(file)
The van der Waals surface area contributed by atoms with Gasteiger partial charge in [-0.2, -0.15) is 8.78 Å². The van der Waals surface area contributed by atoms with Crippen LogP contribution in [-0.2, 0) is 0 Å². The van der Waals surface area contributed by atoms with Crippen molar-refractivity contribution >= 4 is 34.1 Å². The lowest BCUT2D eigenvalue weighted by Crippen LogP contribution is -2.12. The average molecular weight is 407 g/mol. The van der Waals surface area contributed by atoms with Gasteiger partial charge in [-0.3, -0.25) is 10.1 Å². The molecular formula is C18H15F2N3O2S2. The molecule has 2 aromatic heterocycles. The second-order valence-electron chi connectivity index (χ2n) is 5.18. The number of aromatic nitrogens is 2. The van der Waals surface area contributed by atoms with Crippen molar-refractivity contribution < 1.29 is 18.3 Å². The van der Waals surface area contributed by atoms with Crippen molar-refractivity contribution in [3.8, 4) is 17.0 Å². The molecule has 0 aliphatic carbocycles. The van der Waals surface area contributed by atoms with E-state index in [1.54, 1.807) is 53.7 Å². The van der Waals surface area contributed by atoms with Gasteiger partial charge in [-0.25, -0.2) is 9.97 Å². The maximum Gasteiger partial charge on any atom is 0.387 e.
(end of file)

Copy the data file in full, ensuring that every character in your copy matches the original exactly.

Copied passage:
The van der Waals surface area contributed by atoms with Gasteiger partial charge in [-0.2, -0.15) is 8.78 Å². The van der Waals surface area contributed by atoms with Crippen LogP contribution in [-0.2, 0) is 0 Å². The van der Waals surface area contributed by atoms with Crippen molar-refractivity contribution >= 4 is 34.1 Å². The lowest BCUT2D eigenvalue weighted by Crippen LogP contribution is -2.12. The average molecular weight is 407 g/mol. The van der Waals surface area contributed by atoms with Gasteiger partial charge in [-0.3, -0.25) is 10.1 Å². The molecular formula is C18H15F2N3O2S2. The molecule has 2 aromatic heterocycles. The second-order valence-electron chi connectivity index (χ2n) is 5.18. The number of aromatic nitrogens is 2. The van der Waals surface area contributed by atoms with Crippen molar-refractivity contribution < 1.29 is 18.3 Å². The van der Waals surface area contributed by atoms with Crippen molar-refractivity contribution in [3.8, 4) is 17.0 Å². The molecule has 0 aliphatic carbocycles. The van der Waals surface area contributed by atoms with E-state index in [1.54, 1.807) is 53.7 Å². The van der Waals surface area contributed by atoms with Gasteiger partial charge in [-0.25, -0.2) is 9.97 Å². The maximum Gasteiger partial charge on any atom is 0.387 e.